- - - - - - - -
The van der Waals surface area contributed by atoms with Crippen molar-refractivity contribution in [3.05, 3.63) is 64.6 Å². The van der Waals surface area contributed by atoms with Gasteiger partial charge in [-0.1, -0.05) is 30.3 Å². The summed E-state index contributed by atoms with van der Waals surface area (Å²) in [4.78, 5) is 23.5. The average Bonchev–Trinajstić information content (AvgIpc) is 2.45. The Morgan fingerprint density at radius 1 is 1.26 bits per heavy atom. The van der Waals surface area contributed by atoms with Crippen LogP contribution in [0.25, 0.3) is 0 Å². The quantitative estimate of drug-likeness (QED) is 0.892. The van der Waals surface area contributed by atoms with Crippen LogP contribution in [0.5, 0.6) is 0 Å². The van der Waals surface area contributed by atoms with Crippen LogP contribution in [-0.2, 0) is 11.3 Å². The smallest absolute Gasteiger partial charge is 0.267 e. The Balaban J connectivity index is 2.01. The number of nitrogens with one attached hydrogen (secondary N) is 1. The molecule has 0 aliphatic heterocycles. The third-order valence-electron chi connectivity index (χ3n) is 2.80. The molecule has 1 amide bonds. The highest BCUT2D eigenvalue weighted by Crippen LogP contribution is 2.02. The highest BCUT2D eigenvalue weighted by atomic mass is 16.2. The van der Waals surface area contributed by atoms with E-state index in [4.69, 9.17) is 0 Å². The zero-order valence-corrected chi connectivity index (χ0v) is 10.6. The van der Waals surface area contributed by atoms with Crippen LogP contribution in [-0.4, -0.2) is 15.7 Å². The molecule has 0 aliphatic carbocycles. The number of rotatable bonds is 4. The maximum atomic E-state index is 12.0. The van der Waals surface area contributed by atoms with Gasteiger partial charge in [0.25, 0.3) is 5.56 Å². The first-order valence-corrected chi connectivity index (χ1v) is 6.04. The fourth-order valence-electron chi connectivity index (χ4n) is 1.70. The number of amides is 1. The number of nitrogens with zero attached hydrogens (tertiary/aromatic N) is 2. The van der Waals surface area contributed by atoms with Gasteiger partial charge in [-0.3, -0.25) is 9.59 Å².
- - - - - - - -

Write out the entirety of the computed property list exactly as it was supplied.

The van der Waals surface area contributed by atoms with Crippen molar-refractivity contribution in [3.05, 3.63) is 64.6 Å². The van der Waals surface area contributed by atoms with Gasteiger partial charge in [-0.1, -0.05) is 30.3 Å². The summed E-state index contributed by atoms with van der Waals surface area (Å²) in [4.78, 5) is 23.5. The average Bonchev–Trinajstić information content (AvgIpc) is 2.45. The Morgan fingerprint density at radius 1 is 1.26 bits per heavy atom. The van der Waals surface area contributed by atoms with Crippen LogP contribution in [0.25, 0.3) is 0 Å². The quantitative estimate of drug-likeness (QED) is 0.892. The van der Waals surface area contributed by atoms with Crippen LogP contribution in [0.5, 0.6) is 0 Å². The van der Waals surface area contributed by atoms with Crippen LogP contribution in [-0.2, 0) is 11.3 Å². The smallest absolute Gasteiger partial charge is 0.267 e. The Balaban J connectivity index is 2.01. The number of nitrogens with one attached hydrogen (secondary N) is 1. The molecule has 0 aliphatic heterocycles. The third-order valence-electron chi connectivity index (χ3n) is 2.80. The molecule has 1 amide bonds. The highest BCUT2D eigenvalue weighted by Crippen LogP contribution is 2.02. The highest BCUT2D eigenvalue weighted by atomic mass is 16.2. The van der Waals surface area contributed by atoms with E-state index in [4.69, 9.17) is 0 Å². The zero-order valence-corrected chi connectivity index (χ0v) is 10.6. The van der Waals surface area contributed by atoms with Crippen LogP contribution in [-0.4, -0.2) is 15.7 Å². The molecule has 0 aliphatic carbocycles. The number of rotatable bonds is 4. The maximum atomic E-state index is 12.0. The van der Waals surface area contributed by atoms with Gasteiger partial charge in [0.25, 0.3) is 5.56 Å². The first-order valence-corrected chi connectivity index (χ1v) is 6.04. The fourth-order valence-electron chi connectivity index (χ4n) is 1.70. The number of amides is 1. The number of nitrogens with zero attached hydrogens (tertiary/aromatic N) is 2. The van der Waals surface area contributed by atoms with Gasteiger partial charge in [-0.3, -0.25) is 9.59 Å².